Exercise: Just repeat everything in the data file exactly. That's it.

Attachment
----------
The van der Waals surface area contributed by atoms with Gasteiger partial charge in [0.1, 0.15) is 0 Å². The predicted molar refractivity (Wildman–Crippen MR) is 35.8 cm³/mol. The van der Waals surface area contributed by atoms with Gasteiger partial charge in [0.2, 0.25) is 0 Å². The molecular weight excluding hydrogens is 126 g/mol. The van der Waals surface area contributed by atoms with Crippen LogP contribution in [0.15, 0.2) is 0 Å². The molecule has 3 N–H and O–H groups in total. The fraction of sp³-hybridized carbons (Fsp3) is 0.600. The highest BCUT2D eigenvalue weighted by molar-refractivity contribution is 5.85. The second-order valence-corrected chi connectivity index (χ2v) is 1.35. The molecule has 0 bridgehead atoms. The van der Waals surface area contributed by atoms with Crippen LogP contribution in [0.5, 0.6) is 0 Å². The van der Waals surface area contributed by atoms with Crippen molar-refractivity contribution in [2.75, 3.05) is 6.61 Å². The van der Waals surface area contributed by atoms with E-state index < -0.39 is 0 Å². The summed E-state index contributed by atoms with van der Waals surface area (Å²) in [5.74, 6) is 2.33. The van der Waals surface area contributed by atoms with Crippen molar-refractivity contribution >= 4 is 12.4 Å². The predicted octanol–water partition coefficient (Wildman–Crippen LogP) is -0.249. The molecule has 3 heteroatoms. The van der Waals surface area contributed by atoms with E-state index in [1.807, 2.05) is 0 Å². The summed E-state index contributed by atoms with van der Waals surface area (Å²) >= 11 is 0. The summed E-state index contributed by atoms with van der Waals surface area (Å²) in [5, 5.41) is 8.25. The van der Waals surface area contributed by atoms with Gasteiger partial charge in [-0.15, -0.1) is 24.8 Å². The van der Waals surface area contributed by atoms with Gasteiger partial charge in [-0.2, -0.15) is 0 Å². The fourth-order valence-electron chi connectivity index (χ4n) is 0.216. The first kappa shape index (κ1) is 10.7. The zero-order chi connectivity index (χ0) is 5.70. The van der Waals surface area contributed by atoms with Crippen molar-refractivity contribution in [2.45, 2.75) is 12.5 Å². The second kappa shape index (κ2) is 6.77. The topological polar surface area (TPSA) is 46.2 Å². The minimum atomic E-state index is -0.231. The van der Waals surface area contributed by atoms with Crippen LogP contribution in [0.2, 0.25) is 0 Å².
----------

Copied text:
The van der Waals surface area contributed by atoms with Gasteiger partial charge in [0.1, 0.15) is 0 Å². The predicted molar refractivity (Wildman–Crippen MR) is 35.8 cm³/mol. The van der Waals surface area contributed by atoms with Gasteiger partial charge in [0.2, 0.25) is 0 Å². The molecular weight excluding hydrogens is 126 g/mol. The van der Waals surface area contributed by atoms with Crippen LogP contribution in [0.15, 0.2) is 0 Å². The molecule has 3 N–H and O–H groups in total. The fraction of sp³-hybridized carbons (Fsp3) is 0.600. The highest BCUT2D eigenvalue weighted by molar-refractivity contribution is 5.85. The second-order valence-corrected chi connectivity index (χ2v) is 1.35. The molecule has 0 bridgehead atoms. The van der Waals surface area contributed by atoms with Crippen LogP contribution in [0.5, 0.6) is 0 Å². The van der Waals surface area contributed by atoms with Crippen molar-refractivity contribution in [2.75, 3.05) is 6.61 Å². The van der Waals surface area contributed by atoms with E-state index < -0.39 is 0 Å². The summed E-state index contributed by atoms with van der Waals surface area (Å²) in [5.74, 6) is 2.33. The van der Waals surface area contributed by atoms with Crippen molar-refractivity contribution >= 4 is 12.4 Å². The predicted octanol–water partition coefficient (Wildman–Crippen LogP) is -0.249. The molecule has 3 heteroatoms. The van der Waals surface area contributed by atoms with E-state index in [1.807, 2.05) is 0 Å². The summed E-state index contributed by atoms with van der Waals surface area (Å²) >= 11 is 0. The summed E-state index contributed by atoms with van der Waals surface area (Å²) in [5, 5.41) is 8.25. The van der Waals surface area contributed by atoms with Gasteiger partial charge in [-0.15, -0.1) is 24.8 Å². The van der Waals surface area contributed by atoms with Gasteiger partial charge in [-0.2, -0.15) is 0 Å². The fourth-order valence-electron chi connectivity index (χ4n) is 0.216. The first kappa shape index (κ1) is 10.7. The zero-order chi connectivity index (χ0) is 5.70. The van der Waals surface area contributed by atoms with Crippen molar-refractivity contribution in [2.45, 2.75) is 12.5 Å². The second kappa shape index (κ2) is 6.77. The topological polar surface area (TPSA) is 46.2 Å². The minimum atomic E-state index is -0.231. The van der Waals surface area contributed by atoms with Crippen LogP contribution in [0.2, 0.25) is 0 Å².